Julie Miller, the chair of the Clay County Education Association Media Committee, has been the librarian for Ridgeview High School in Clay County for nine years. Miller told Popular Information she did not encounter a single challenge to a library book until November 2021.
Starting this year, groups like No Left Turn in Education began challenging library material en masse. School officials are fearful. Since March, Miller and other Clay County librarians have been prohibited from purchasing any new books or even new copies of books that are already on the shelves. According to Miller, no official explanation has been provided for the purchasing freeze.
Under Clay County's July 2022 policy, any challenge should be reviewed by a District Curriculum Council, a rotating panel of school officials. But when the challenges from Friedman and others started flooding in, the leadership of Clay County schools handled things differently.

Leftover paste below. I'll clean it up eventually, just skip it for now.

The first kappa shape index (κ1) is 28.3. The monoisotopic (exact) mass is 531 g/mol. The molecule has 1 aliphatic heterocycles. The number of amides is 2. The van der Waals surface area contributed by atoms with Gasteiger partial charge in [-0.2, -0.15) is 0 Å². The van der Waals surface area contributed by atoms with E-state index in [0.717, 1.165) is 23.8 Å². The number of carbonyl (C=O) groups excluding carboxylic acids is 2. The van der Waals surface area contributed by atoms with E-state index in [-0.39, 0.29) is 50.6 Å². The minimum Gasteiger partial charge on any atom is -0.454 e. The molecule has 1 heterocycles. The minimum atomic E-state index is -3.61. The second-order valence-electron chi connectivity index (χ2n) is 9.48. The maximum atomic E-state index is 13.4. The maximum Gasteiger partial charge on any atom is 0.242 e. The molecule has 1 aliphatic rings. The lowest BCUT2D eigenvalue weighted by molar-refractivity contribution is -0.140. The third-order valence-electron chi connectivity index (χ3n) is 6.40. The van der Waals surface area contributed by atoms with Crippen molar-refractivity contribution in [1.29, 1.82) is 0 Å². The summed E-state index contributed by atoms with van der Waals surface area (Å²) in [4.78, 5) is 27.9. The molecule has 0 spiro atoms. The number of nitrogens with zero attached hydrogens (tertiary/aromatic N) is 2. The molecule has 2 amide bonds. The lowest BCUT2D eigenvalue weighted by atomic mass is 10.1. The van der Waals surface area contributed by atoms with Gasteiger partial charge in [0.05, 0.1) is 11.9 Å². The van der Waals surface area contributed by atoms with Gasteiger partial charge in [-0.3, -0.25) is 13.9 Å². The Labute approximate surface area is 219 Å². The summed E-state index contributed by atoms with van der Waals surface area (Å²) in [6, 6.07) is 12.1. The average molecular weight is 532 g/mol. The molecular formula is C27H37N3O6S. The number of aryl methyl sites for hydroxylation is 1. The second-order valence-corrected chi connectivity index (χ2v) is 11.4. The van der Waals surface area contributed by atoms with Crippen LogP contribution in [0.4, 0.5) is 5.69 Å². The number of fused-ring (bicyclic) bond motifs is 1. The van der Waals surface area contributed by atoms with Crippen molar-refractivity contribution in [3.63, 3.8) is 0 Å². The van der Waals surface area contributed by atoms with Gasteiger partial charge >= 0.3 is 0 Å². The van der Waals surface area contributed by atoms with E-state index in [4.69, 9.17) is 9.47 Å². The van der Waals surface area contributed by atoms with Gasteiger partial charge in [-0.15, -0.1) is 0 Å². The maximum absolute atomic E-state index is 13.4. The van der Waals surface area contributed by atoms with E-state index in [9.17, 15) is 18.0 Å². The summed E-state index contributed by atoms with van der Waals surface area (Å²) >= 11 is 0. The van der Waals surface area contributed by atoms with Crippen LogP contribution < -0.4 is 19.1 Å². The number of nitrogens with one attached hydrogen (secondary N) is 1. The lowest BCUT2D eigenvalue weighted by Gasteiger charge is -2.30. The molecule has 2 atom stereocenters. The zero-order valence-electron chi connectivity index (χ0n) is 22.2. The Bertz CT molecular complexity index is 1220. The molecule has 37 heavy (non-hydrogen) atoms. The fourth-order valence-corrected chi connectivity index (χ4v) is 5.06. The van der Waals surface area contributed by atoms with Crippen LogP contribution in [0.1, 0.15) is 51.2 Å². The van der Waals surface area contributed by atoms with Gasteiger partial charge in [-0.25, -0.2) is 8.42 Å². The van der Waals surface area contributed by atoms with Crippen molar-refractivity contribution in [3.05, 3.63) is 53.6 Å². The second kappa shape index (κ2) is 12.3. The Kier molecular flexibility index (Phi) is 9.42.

Before the District Curriculum Council considered a challenge, Miller and her colleagues were pressured to determine if the books were eligible to be "weeded" or "deselected." Weeding and deselection are the standard processes that librarians use to remove books that are not in use, outdated, damaged, or not appropriate for students. The librarians were also reminded that, under Florida law, they could potentially be held personally liable for making "pornographic" material available to minors.